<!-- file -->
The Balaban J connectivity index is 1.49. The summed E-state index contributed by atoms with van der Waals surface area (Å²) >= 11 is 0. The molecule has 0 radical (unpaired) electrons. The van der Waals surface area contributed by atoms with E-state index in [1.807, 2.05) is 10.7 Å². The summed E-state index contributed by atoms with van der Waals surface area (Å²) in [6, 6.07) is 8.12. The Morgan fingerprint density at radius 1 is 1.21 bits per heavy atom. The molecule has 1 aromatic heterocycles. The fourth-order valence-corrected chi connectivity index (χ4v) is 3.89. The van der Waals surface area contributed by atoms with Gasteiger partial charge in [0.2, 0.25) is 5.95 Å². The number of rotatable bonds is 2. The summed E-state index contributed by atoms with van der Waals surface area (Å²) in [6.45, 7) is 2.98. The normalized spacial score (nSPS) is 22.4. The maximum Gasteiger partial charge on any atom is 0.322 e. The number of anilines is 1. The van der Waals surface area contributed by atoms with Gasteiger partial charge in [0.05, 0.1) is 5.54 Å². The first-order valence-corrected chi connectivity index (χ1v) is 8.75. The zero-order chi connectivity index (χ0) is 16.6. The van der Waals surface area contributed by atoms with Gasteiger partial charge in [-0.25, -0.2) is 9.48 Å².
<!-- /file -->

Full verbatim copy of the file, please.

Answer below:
The Balaban J connectivity index is 1.49. The summed E-state index contributed by atoms with van der Waals surface area (Å²) >= 11 is 0. The molecule has 0 radical (unpaired) electrons. The van der Waals surface area contributed by atoms with E-state index in [1.807, 2.05) is 10.7 Å². The summed E-state index contributed by atoms with van der Waals surface area (Å²) in [6, 6.07) is 8.12. The Morgan fingerprint density at radius 1 is 1.21 bits per heavy atom. The molecule has 1 aromatic heterocycles. The fourth-order valence-corrected chi connectivity index (χ4v) is 3.89. The van der Waals surface area contributed by atoms with Gasteiger partial charge in [0.2, 0.25) is 5.95 Å². The number of rotatable bonds is 2. The summed E-state index contributed by atoms with van der Waals surface area (Å²) in [6.45, 7) is 2.98. The normalized spacial score (nSPS) is 22.4. The maximum Gasteiger partial charge on any atom is 0.322 e. The number of anilines is 1. The van der Waals surface area contributed by atoms with Gasteiger partial charge in [0.05, 0.1) is 5.54 Å². The first-order valence-corrected chi connectivity index (χ1v) is 8.75. The zero-order chi connectivity index (χ0) is 16.6. The van der Waals surface area contributed by atoms with Gasteiger partial charge in [-0.25, -0.2) is 9.48 Å².